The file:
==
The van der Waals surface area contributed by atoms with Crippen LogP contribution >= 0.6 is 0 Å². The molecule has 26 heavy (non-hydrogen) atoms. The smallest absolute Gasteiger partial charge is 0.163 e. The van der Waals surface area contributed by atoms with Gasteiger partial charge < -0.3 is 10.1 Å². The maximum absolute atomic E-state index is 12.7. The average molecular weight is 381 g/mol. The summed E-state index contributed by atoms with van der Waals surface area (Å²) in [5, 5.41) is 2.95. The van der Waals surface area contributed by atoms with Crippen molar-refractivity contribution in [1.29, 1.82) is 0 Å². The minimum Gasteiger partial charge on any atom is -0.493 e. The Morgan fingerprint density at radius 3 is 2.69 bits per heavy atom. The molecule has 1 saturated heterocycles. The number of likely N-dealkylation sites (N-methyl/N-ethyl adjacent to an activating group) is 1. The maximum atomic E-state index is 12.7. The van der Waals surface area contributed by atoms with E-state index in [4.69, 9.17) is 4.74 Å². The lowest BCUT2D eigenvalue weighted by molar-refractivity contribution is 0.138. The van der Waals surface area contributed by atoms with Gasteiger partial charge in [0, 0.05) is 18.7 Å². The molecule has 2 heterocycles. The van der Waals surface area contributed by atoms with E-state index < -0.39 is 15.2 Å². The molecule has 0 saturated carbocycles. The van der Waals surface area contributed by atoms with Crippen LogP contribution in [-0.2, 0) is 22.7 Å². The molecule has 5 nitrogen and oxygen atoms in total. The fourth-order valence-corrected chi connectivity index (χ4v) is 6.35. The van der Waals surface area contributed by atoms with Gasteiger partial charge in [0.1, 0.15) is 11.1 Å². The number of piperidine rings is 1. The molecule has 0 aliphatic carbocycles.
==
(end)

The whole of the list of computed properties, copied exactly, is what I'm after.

The van der Waals surface area contributed by atoms with Crippen LogP contribution >= 0.6 is 0 Å². The molecule has 26 heavy (non-hydrogen) atoms. The smallest absolute Gasteiger partial charge is 0.163 e. The van der Waals surface area contributed by atoms with Gasteiger partial charge < -0.3 is 10.1 Å². The maximum absolute atomic E-state index is 12.7. The average molecular weight is 381 g/mol. The summed E-state index contributed by atoms with van der Waals surface area (Å²) in [5, 5.41) is 2.95. The van der Waals surface area contributed by atoms with Crippen molar-refractivity contribution in [1.29, 1.82) is 0 Å². The minimum Gasteiger partial charge on any atom is -0.493 e. The Morgan fingerprint density at radius 3 is 2.69 bits per heavy atom. The molecule has 1 saturated heterocycles. The number of likely N-dealkylation sites (N-methyl/N-ethyl adjacent to an activating group) is 1. The maximum atomic E-state index is 12.7. The van der Waals surface area contributed by atoms with E-state index in [4.69, 9.17) is 4.74 Å². The lowest BCUT2D eigenvalue weighted by molar-refractivity contribution is 0.138. The van der Waals surface area contributed by atoms with Gasteiger partial charge in [0, 0.05) is 18.7 Å². The molecule has 2 heterocycles. The van der Waals surface area contributed by atoms with E-state index < -0.39 is 15.2 Å². The molecule has 0 saturated carbocycles. The van der Waals surface area contributed by atoms with Crippen LogP contribution in [-0.2, 0) is 22.7 Å². The molecule has 5 nitrogen and oxygen atoms in total. The fourth-order valence-corrected chi connectivity index (χ4v) is 6.35. The van der Waals surface area contributed by atoms with Gasteiger partial charge in [0.1, 0.15) is 11.1 Å². The number of piperidine rings is 1. The molecule has 0 aliphatic carbocycles.